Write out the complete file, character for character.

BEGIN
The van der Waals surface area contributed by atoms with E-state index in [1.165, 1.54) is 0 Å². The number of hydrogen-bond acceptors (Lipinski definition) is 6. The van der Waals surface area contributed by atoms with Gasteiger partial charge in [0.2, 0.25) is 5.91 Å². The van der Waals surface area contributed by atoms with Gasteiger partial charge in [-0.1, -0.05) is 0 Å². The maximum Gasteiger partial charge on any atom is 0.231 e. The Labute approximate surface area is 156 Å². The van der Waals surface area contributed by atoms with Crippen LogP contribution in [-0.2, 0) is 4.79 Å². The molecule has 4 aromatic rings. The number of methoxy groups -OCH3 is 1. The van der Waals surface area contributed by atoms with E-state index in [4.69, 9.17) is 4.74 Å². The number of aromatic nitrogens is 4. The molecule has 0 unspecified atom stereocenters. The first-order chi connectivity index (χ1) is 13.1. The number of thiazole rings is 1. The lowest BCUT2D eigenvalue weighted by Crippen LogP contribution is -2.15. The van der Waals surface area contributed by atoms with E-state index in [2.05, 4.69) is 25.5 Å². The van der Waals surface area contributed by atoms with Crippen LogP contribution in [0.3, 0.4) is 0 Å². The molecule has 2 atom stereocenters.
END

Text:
The van der Waals surface area contributed by atoms with E-state index in [1.165, 1.54) is 0 Å². The number of hydrogen-bond acceptors (Lipinski definition) is 6. The van der Waals surface area contributed by atoms with Gasteiger partial charge in [0.2, 0.25) is 5.91 Å². The van der Waals surface area contributed by atoms with Gasteiger partial charge in [-0.1, -0.05) is 0 Å². The maximum Gasteiger partial charge on any atom is 0.231 e. The Labute approximate surface area is 156 Å². The van der Waals surface area contributed by atoms with Crippen LogP contribution in [-0.2, 0) is 4.79 Å². The molecule has 4 aromatic rings. The number of methoxy groups -OCH3 is 1. The van der Waals surface area contributed by atoms with E-state index in [4.69, 9.17) is 4.74 Å². The number of aromatic nitrogens is 4. The molecule has 0 unspecified atom stereocenters. The first-order chi connectivity index (χ1) is 13.1. The number of thiazole rings is 1. The lowest BCUT2D eigenvalue weighted by Crippen LogP contribution is -2.15. The van der Waals surface area contributed by atoms with E-state index in [2.05, 4.69) is 25.5 Å². The van der Waals surface area contributed by atoms with Crippen LogP contribution in [0.3, 0.4) is 0 Å². The molecule has 2 atom stereocenters.